will be solely theirs, and not that into which they have
been led—independent of adequate personal comprehension.
It is not uncommon for parents to gently “push” their children
into making decisions they are far too tender to appreciate.
Remember this: The choice to become a Christian is the gravest,
most consequential decision a person will ever be
called upon to make.
- No one is in need of immersion unless he or
she is lost, and, therefore, in danger of hell.
Baptism is not a mere ritual for sincere people, tender
people, devout people, etc., it is for condemned people—folks
who will spend eternity separated from God if they
die without forgiveness.
intellectually qualified to obey the gospel entails far
more that being able, in rote fashion, to cite the elements
of the plan of salvation—which many children can do. It
involves more than just a tender little heart who tells
mom he wants to “get baptized,” like others are doing.
It involves more than just feeling guilty for sneaking
a cookie that had been denied. It means being lost! Let
this point sink in.
of the most influential arguments an atheist could make
would be to call attention to the sweet youngsters that
some accommodate with baptism, and then charge: “These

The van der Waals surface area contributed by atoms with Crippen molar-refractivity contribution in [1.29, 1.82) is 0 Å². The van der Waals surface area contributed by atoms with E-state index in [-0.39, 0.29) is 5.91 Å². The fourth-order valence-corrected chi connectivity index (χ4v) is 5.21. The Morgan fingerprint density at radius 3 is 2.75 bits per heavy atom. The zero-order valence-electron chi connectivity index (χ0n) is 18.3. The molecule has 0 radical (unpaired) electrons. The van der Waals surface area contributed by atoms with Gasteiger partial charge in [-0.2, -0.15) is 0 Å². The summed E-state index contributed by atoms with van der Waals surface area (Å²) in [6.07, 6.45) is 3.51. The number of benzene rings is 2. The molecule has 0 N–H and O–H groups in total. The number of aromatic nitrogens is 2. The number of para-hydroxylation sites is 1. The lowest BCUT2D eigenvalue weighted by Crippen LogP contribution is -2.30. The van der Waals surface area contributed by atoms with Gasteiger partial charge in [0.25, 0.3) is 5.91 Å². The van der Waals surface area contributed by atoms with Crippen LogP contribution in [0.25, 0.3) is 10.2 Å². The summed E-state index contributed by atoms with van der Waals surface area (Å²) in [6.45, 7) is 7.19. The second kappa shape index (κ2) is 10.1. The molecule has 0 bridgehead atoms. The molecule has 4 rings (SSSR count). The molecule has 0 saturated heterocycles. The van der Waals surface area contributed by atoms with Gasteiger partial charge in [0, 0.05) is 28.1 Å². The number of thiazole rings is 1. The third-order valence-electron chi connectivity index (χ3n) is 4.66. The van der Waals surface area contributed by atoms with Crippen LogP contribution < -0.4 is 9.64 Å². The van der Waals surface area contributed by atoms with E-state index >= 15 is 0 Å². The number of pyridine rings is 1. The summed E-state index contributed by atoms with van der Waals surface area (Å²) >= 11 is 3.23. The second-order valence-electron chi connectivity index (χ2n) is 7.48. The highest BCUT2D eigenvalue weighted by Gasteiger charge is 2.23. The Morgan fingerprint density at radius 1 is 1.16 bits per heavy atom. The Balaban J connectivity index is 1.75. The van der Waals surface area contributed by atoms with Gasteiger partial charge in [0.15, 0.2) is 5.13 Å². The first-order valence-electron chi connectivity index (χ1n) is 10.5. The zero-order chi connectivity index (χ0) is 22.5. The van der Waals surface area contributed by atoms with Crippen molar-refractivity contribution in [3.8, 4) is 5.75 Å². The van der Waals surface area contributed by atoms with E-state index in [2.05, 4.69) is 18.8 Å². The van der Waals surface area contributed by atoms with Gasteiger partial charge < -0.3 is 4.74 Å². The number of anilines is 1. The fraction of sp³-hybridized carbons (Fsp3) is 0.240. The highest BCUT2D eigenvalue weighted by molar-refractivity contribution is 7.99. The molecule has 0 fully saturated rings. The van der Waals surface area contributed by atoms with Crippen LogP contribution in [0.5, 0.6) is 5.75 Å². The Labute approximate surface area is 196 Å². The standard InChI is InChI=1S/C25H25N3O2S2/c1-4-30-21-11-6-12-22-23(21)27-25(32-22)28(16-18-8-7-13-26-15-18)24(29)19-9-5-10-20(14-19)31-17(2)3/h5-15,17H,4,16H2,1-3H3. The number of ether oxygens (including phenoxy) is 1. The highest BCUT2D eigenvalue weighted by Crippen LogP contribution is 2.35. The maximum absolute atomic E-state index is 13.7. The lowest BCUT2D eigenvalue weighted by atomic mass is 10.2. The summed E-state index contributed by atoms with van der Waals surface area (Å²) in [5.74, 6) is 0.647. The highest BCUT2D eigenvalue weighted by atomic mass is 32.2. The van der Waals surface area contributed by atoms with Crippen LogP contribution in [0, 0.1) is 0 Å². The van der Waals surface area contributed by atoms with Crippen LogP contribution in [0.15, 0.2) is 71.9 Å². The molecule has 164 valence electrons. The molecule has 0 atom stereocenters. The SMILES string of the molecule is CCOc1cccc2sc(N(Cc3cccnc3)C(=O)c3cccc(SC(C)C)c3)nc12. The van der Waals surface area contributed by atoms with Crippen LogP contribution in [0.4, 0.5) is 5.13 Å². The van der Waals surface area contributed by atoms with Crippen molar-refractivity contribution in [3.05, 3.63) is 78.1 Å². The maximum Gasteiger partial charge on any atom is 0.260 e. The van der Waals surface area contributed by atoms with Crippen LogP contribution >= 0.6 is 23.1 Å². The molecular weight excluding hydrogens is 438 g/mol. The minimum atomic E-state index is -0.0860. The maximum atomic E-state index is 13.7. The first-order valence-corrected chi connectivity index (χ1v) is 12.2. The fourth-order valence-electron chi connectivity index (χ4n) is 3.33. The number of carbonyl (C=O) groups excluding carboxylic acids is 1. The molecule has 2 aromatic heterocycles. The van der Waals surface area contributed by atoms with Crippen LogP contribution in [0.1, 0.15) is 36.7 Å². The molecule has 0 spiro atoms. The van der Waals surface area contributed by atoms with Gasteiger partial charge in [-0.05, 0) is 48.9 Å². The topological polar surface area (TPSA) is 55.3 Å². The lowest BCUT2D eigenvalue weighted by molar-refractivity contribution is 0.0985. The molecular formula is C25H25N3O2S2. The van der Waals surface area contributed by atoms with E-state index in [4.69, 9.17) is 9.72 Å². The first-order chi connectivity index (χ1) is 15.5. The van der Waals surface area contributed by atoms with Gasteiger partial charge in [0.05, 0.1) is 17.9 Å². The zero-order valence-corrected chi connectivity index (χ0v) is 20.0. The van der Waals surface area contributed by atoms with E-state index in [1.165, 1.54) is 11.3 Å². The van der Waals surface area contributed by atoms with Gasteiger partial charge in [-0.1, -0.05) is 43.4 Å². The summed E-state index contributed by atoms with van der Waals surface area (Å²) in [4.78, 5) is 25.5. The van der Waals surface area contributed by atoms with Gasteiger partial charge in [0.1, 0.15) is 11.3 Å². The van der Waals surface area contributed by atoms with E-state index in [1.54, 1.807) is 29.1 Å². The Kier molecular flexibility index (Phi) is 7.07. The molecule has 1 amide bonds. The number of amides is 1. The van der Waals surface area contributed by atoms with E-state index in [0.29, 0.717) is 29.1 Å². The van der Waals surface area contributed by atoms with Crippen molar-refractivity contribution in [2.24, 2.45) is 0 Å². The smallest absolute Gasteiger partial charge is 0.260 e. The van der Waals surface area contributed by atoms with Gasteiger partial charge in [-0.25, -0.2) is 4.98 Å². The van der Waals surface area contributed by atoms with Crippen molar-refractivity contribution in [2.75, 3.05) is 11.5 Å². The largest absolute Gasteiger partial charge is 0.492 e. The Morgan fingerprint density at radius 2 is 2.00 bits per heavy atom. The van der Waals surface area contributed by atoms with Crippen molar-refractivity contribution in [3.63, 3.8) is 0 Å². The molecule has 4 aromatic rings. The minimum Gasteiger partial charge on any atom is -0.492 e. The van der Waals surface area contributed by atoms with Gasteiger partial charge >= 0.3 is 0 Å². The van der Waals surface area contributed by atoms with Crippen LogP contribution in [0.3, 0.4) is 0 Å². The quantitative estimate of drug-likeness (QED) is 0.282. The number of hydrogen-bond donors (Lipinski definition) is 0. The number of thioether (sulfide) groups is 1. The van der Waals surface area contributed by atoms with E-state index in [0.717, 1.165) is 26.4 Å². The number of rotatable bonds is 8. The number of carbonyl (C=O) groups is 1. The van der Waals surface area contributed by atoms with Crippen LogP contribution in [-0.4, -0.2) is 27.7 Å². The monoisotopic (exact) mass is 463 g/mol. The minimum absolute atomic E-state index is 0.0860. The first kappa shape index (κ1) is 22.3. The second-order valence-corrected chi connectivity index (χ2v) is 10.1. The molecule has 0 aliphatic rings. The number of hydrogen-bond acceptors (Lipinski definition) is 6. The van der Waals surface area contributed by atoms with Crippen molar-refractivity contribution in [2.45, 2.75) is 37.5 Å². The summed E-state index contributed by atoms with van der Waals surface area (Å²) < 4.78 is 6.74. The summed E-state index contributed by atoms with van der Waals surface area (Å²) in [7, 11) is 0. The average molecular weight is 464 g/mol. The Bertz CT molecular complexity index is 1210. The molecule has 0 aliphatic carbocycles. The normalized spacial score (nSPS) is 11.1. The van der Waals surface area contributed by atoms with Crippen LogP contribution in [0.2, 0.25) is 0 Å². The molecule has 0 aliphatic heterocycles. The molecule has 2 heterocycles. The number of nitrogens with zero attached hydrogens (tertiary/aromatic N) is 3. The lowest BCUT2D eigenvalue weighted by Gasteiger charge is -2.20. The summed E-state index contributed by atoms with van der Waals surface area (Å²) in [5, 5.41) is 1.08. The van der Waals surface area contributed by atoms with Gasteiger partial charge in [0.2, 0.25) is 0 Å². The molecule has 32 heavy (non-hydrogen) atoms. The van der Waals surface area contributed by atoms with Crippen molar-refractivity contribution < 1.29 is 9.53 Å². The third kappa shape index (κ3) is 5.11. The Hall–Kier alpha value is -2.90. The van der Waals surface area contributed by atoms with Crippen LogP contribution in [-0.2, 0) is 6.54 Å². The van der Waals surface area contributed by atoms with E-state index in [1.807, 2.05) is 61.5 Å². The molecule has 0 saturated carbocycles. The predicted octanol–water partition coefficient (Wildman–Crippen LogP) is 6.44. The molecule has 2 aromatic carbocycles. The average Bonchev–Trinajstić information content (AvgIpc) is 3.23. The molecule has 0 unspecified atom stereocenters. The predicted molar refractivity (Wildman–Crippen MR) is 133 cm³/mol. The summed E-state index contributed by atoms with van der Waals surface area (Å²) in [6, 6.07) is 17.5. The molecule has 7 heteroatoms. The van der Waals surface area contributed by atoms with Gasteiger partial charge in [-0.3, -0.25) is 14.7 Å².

people believe that hell is full of these children; otherwise
they would not be immersing them for the forgiveness of
their sins’.” Do we actually believe that a seven-year
old child will be separated from God forever in the event
of his death?
- No one is amenable to the gospel of Christ
who is incapable of assuming the responsibilities
connected with conversion. Jesus taught that those
who wish to follow him must be willing to separate
ones—even parents—if necessary. He must be daring
enough to forfeit his own life if it should come
to that (Mt.
10:37; Lk. 14:26; Rev. 2:10). How could a small
child possibly be held accountable to such a rigorous
Is a young child physically, emotionally, or socially
capable of accepting such a challenge?
- The New Testament symbolically represents our
union with Christ as a “marriage” (see Rom. 7:4; Eph.
5:22ff). One’s relationship with the Son of God is the
most important commitment he will ever have upon this
earth. Why is it that some parents, who would never dream
of allowing their small children to enter into a physical
marriage, will, nonetheless, permit them to “get baptized” simply
because they are afraid that disallowing that urge would
discourage the youngster from developing spiritual interests
in the future? When we tell our immature children that
they are “too young” to date, do we entertain the
illusion that such will deter them from ever wanting
When a youngster prematurely asks for baptism,